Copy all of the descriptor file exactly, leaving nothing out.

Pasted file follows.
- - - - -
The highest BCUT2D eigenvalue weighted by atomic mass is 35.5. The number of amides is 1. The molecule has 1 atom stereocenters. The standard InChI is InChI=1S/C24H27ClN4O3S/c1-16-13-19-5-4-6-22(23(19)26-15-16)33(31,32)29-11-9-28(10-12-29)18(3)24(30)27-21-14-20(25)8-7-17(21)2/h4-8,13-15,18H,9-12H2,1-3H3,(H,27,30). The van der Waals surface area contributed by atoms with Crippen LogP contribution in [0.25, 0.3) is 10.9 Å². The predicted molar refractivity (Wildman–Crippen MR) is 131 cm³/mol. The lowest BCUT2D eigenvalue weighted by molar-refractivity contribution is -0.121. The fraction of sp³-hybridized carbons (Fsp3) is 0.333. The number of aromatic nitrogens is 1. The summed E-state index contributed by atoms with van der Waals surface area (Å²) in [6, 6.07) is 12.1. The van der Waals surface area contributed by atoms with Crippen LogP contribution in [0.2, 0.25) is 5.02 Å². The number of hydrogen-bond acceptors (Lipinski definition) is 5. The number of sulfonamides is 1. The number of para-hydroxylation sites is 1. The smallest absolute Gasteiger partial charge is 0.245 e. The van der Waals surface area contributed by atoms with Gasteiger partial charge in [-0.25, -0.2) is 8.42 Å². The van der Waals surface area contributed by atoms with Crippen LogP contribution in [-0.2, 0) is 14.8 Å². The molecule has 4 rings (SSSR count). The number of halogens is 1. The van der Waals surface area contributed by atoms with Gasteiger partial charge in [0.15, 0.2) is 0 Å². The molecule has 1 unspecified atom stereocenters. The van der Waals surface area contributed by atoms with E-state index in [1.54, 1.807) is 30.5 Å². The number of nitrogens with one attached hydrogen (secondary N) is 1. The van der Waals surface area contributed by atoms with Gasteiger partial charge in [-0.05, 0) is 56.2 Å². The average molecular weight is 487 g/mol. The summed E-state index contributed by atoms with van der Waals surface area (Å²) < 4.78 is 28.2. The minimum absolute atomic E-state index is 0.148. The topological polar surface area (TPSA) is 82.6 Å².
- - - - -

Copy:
The highest BCUT2D eigenvalue weighted by atomic mass is 35.5. The number of amides is 1. The molecule has 1 atom stereocenters. The standard InChI is InChI=1S/C24H27ClN4O3S/c1-16-13-19-5-4-6-22(23(19)26-15-16)33(31,32)29-11-9-28(10-12-29)18(3)24(30)27-21-14-20(25)8-7-17(21)2/h4-8,13-15,18H,9-12H2,1-3H3,(H,27,30). The van der Waals surface area contributed by atoms with Crippen LogP contribution in [0.25, 0.3) is 10.9 Å². The predicted molar refractivity (Wildman–Crippen MR) is 131 cm³/mol. The lowest BCUT2D eigenvalue weighted by molar-refractivity contribution is -0.121. The fraction of sp³-hybridized carbons (Fsp3) is 0.333. The number of aromatic nitrogens is 1. The summed E-state index contributed by atoms with van der Waals surface area (Å²) in [6, 6.07) is 12.1. The van der Waals surface area contributed by atoms with Crippen LogP contribution in [0.2, 0.25) is 5.02 Å². The number of hydrogen-bond acceptors (Lipinski definition) is 5. The number of sulfonamides is 1. The number of para-hydroxylation sites is 1. The smallest absolute Gasteiger partial charge is 0.245 e. The van der Waals surface area contributed by atoms with Gasteiger partial charge in [-0.25, -0.2) is 8.42 Å². The van der Waals surface area contributed by atoms with Crippen LogP contribution in [-0.2, 0) is 14.8 Å². The molecule has 4 rings (SSSR count). The number of halogens is 1. The van der Waals surface area contributed by atoms with Gasteiger partial charge in [0.15, 0.2) is 0 Å². The molecule has 1 unspecified atom stereocenters. The van der Waals surface area contributed by atoms with E-state index in [1.54, 1.807) is 30.5 Å². The number of nitrogens with one attached hydrogen (secondary N) is 1. The van der Waals surface area contributed by atoms with Gasteiger partial charge in [-0.05, 0) is 56.2 Å². The average molecular weight is 487 g/mol. The summed E-state index contributed by atoms with van der Waals surface area (Å²) < 4.78 is 28.2. The minimum absolute atomic E-state index is 0.148. The topological polar surface area (TPSA) is 82.6 Å².